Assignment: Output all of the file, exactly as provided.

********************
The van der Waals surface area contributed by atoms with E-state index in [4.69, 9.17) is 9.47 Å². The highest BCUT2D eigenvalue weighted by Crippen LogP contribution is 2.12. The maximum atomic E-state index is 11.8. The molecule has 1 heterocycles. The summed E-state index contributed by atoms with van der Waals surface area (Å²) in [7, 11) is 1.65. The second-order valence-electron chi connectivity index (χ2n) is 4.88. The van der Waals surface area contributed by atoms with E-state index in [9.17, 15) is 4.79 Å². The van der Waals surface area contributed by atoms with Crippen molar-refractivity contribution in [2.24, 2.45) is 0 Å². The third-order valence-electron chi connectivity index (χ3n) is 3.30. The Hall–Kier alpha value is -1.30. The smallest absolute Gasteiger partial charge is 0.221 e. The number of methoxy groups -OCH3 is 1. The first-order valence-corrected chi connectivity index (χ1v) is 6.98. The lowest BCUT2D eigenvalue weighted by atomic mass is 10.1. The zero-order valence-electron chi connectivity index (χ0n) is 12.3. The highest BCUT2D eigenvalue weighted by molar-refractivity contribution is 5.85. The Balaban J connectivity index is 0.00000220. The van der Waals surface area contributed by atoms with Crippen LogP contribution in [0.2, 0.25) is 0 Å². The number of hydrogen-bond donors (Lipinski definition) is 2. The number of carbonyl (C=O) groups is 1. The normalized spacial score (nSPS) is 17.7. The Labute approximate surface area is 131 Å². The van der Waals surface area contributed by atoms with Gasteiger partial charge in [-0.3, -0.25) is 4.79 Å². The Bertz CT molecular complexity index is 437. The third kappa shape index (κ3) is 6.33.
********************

The van der Waals surface area contributed by atoms with E-state index in [4.69, 9.17) is 9.47 Å². The highest BCUT2D eigenvalue weighted by Crippen LogP contribution is 2.12. The maximum atomic E-state index is 11.8. The molecule has 1 heterocycles. The summed E-state index contributed by atoms with van der Waals surface area (Å²) in [7, 11) is 1.65. The second-order valence-electron chi connectivity index (χ2n) is 4.88. The van der Waals surface area contributed by atoms with E-state index in [9.17, 15) is 4.79 Å². The van der Waals surface area contributed by atoms with Crippen molar-refractivity contribution in [2.24, 2.45) is 0 Å². The third-order valence-electron chi connectivity index (χ3n) is 3.30. The Hall–Kier alpha value is -1.30. The smallest absolute Gasteiger partial charge is 0.221 e. The number of methoxy groups -OCH3 is 1. The first-order valence-corrected chi connectivity index (χ1v) is 6.98. The lowest BCUT2D eigenvalue weighted by atomic mass is 10.1. The zero-order valence-electron chi connectivity index (χ0n) is 12.3. The highest BCUT2D eigenvalue weighted by molar-refractivity contribution is 5.85. The Balaban J connectivity index is 0.00000220. The van der Waals surface area contributed by atoms with Crippen LogP contribution in [0.2, 0.25) is 0 Å². The number of hydrogen-bond donors (Lipinski definition) is 2. The number of carbonyl (C=O) groups is 1. The normalized spacial score (nSPS) is 17.7. The Labute approximate surface area is 131 Å². The van der Waals surface area contributed by atoms with Gasteiger partial charge in [-0.3, -0.25) is 4.79 Å². The Bertz CT molecular complexity index is 437. The third kappa shape index (κ3) is 6.33.